You did it right. You did it His way and He will reward you, and he is teaching you along the way.

BTW, don't feel bad about the tractor. Ours died this past winter. It had a rapid oil leak when I was taking hay to the cows, and it did sieze up. It happens, but we still don't have to like it.

Keep going, don't give up! Talk to others about your cattle issues, and unfortunately you may have to reconsider your breed choice due to the lack of hardiness.

Anonymous said...

Don't give up! Your blog and your ministries are a help to so many people. You are an encouragement and the Lord is speaking through you.

hhenry

sarah D said...

I would happily buy meat (and my mom wants too also) but I am not sure if you have ever received my email about it.

We are enjoying your blog. I'm sorry to hear things have been so tough lately!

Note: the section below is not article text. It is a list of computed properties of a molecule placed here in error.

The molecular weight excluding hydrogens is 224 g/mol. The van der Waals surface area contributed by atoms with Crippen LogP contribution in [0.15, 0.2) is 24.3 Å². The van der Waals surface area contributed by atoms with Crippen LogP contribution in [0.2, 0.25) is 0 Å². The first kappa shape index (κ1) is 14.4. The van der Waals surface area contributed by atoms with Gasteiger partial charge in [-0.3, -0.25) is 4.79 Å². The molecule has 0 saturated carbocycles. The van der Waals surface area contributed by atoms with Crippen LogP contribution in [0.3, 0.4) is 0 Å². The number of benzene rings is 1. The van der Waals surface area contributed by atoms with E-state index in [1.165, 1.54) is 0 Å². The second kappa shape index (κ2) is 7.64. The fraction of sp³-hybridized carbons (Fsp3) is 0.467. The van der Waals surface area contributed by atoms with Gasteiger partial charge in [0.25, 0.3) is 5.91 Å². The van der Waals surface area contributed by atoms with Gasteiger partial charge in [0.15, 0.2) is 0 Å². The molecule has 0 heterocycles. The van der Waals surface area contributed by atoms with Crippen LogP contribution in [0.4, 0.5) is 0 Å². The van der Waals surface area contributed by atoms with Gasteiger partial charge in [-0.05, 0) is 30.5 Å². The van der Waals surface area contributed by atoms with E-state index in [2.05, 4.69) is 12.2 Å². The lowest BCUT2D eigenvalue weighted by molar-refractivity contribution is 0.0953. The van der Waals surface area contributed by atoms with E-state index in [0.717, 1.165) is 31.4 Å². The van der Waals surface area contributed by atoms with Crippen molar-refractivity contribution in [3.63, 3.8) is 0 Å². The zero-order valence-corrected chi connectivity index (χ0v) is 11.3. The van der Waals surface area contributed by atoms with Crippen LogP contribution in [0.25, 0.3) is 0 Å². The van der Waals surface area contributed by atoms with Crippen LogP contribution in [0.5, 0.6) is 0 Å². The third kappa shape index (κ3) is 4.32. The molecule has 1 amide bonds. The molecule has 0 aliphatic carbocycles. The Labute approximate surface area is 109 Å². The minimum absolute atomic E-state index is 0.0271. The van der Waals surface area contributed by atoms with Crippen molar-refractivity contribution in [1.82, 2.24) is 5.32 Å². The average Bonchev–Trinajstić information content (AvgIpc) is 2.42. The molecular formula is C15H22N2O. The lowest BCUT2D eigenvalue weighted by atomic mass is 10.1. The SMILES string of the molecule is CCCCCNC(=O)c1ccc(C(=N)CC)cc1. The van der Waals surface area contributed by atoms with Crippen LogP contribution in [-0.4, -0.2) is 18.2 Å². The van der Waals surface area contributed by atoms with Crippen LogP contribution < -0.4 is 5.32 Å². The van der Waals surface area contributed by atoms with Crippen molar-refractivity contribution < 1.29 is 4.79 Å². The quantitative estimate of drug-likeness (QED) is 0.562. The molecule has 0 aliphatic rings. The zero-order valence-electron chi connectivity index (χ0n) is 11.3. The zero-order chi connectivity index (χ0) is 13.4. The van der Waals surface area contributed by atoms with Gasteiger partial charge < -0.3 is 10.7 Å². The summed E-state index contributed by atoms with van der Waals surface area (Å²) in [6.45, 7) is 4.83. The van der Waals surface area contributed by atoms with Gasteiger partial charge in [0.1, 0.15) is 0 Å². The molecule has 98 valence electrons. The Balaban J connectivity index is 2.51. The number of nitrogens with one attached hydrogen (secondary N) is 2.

gregscott80 said...

Keep your head up. I understand what you are going through. I want to start farming someday and I haven't reached the point you are at, but I feel your pain. My father just had surgery and I am taking care of his cattle and farm for the next two weeks. Our new tractor is siezed up because of the bitter cold here in Iowa and it seems nothing can go right. Just keep your faith and know you have so much more than you can image; your family, a community, lots of love and your own farm!

Abby said...